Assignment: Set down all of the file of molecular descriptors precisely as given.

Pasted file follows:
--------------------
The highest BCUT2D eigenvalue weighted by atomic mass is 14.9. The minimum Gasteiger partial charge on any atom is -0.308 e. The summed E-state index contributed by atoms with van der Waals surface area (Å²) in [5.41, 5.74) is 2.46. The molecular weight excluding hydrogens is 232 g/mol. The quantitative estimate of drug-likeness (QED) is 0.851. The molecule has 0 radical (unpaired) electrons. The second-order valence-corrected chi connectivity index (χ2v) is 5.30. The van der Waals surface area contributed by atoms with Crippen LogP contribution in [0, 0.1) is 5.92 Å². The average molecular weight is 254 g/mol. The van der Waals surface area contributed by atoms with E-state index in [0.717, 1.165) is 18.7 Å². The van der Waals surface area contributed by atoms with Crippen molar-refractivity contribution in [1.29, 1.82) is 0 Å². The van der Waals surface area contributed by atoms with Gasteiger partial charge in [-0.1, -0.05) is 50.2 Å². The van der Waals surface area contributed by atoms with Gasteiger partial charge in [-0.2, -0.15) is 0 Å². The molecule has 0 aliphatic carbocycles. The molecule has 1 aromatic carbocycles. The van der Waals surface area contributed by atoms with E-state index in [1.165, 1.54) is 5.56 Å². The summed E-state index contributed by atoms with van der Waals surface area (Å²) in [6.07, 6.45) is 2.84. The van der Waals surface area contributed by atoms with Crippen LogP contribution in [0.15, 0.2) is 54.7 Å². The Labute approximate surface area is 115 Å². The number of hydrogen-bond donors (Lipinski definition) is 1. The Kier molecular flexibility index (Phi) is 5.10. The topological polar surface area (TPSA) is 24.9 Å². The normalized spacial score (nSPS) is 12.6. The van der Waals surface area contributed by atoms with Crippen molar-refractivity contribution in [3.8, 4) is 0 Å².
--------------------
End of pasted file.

The highest BCUT2D eigenvalue weighted by atomic mass is 14.9. The minimum Gasteiger partial charge on any atom is -0.308 e. The summed E-state index contributed by atoms with van der Waals surface area (Å²) in [5.41, 5.74) is 2.46. The molecular weight excluding hydrogens is 232 g/mol. The quantitative estimate of drug-likeness (QED) is 0.851. The molecule has 0 radical (unpaired) electrons. The second-order valence-corrected chi connectivity index (χ2v) is 5.30. The van der Waals surface area contributed by atoms with Crippen LogP contribution in [0, 0.1) is 5.92 Å². The average molecular weight is 254 g/mol. The van der Waals surface area contributed by atoms with E-state index in [0.717, 1.165) is 18.7 Å². The van der Waals surface area contributed by atoms with Crippen molar-refractivity contribution in [1.29, 1.82) is 0 Å². The van der Waals surface area contributed by atoms with Gasteiger partial charge in [-0.1, -0.05) is 50.2 Å². The van der Waals surface area contributed by atoms with Gasteiger partial charge in [-0.2, -0.15) is 0 Å². The molecule has 0 aliphatic carbocycles. The molecule has 1 aromatic carbocycles. The van der Waals surface area contributed by atoms with E-state index in [1.165, 1.54) is 5.56 Å². The summed E-state index contributed by atoms with van der Waals surface area (Å²) in [6.07, 6.45) is 2.84. The van der Waals surface area contributed by atoms with Crippen LogP contribution in [0.15, 0.2) is 54.7 Å². The Labute approximate surface area is 115 Å². The number of hydrogen-bond donors (Lipinski definition) is 1. The Kier molecular flexibility index (Phi) is 5.10. The topological polar surface area (TPSA) is 24.9 Å². The normalized spacial score (nSPS) is 12.6. The van der Waals surface area contributed by atoms with Crippen molar-refractivity contribution in [3.8, 4) is 0 Å².